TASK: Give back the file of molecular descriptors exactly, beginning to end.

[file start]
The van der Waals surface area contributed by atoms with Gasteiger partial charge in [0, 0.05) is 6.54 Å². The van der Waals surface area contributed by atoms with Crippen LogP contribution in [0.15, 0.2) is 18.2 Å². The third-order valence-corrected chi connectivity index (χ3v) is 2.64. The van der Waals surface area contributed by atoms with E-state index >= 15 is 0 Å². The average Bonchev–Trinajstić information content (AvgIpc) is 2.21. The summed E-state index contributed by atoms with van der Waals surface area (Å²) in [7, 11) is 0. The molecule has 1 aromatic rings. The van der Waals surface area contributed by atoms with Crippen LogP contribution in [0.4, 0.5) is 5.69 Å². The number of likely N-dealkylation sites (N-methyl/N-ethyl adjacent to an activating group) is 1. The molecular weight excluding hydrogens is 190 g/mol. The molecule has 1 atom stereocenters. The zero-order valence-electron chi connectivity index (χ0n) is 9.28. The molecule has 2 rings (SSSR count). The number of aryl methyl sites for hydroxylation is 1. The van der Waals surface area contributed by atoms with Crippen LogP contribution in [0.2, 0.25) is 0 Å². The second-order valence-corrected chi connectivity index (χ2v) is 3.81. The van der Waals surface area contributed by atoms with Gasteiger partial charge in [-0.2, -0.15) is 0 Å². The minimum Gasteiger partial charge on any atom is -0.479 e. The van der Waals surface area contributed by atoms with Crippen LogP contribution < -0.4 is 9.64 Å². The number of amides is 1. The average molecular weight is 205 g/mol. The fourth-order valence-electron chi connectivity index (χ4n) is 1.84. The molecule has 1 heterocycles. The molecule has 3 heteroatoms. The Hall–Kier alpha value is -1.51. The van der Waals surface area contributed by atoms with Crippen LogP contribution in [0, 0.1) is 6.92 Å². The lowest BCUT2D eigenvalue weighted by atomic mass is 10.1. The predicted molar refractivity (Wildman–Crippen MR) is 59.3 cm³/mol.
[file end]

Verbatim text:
The van der Waals surface area contributed by atoms with Gasteiger partial charge in [0, 0.05) is 6.54 Å². The van der Waals surface area contributed by atoms with Crippen LogP contribution in [0.15, 0.2) is 18.2 Å². The third-order valence-corrected chi connectivity index (χ3v) is 2.64. The van der Waals surface area contributed by atoms with E-state index >= 15 is 0 Å². The average Bonchev–Trinajstić information content (AvgIpc) is 2.21. The summed E-state index contributed by atoms with van der Waals surface area (Å²) in [7, 11) is 0. The molecule has 1 aromatic rings. The van der Waals surface area contributed by atoms with Crippen LogP contribution in [0.4, 0.5) is 5.69 Å². The number of likely N-dealkylation sites (N-methyl/N-ethyl adjacent to an activating group) is 1. The molecular weight excluding hydrogens is 190 g/mol. The molecule has 1 atom stereocenters. The zero-order valence-electron chi connectivity index (χ0n) is 9.28. The molecule has 2 rings (SSSR count). The number of aryl methyl sites for hydroxylation is 1. The van der Waals surface area contributed by atoms with Crippen LogP contribution in [0.2, 0.25) is 0 Å². The second-order valence-corrected chi connectivity index (χ2v) is 3.81. The van der Waals surface area contributed by atoms with Gasteiger partial charge in [-0.2, -0.15) is 0 Å². The minimum Gasteiger partial charge on any atom is -0.479 e. The van der Waals surface area contributed by atoms with Crippen LogP contribution < -0.4 is 9.64 Å². The number of amides is 1. The average molecular weight is 205 g/mol. The fourth-order valence-electron chi connectivity index (χ4n) is 1.84. The molecule has 1 heterocycles. The molecule has 3 heteroatoms. The Hall–Kier alpha value is -1.51. The van der Waals surface area contributed by atoms with Crippen LogP contribution in [0, 0.1) is 6.92 Å². The lowest BCUT2D eigenvalue weighted by atomic mass is 10.1. The predicted molar refractivity (Wildman–Crippen MR) is 59.3 cm³/mol.